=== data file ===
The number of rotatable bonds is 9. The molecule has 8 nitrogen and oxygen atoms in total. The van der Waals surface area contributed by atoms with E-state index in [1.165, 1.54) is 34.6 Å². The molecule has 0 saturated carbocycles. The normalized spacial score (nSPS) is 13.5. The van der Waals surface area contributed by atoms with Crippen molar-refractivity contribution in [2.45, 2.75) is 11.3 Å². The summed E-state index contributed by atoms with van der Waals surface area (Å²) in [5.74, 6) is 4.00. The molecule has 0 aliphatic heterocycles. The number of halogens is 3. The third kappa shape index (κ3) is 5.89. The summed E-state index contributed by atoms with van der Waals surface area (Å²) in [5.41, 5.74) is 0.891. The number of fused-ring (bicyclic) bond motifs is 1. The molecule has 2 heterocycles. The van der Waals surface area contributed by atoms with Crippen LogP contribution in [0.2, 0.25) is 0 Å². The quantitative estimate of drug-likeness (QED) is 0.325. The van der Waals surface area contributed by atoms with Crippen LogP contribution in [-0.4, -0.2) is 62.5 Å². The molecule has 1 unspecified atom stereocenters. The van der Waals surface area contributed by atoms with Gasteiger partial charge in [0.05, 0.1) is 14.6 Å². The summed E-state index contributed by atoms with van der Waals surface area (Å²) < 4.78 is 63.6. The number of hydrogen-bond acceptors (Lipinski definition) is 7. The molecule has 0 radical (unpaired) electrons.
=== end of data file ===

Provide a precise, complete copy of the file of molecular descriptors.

The number of rotatable bonds is 9. The molecule has 8 nitrogen and oxygen atoms in total. The van der Waals surface area contributed by atoms with E-state index in [1.165, 1.54) is 34.6 Å². The molecule has 0 saturated carbocycles. The normalized spacial score (nSPS) is 13.5. The van der Waals surface area contributed by atoms with Crippen molar-refractivity contribution in [2.45, 2.75) is 11.3 Å². The summed E-state index contributed by atoms with van der Waals surface area (Å²) in [5.74, 6) is 4.00. The molecule has 0 aliphatic heterocycles. The number of halogens is 3. The third kappa shape index (κ3) is 5.89. The summed E-state index contributed by atoms with van der Waals surface area (Å²) in [5.41, 5.74) is 0.891. The number of fused-ring (bicyclic) bond motifs is 1. The molecule has 2 heterocycles. The van der Waals surface area contributed by atoms with Crippen LogP contribution in [0.2, 0.25) is 0 Å². The quantitative estimate of drug-likeness (QED) is 0.325. The van der Waals surface area contributed by atoms with Crippen LogP contribution in [-0.4, -0.2) is 62.5 Å². The molecule has 1 unspecified atom stereocenters. The van der Waals surface area contributed by atoms with Gasteiger partial charge in [0.05, 0.1) is 14.6 Å². The summed E-state index contributed by atoms with van der Waals surface area (Å²) < 4.78 is 63.6. The number of hydrogen-bond acceptors (Lipinski definition) is 7. The molecule has 0 radical (unpaired) electrons.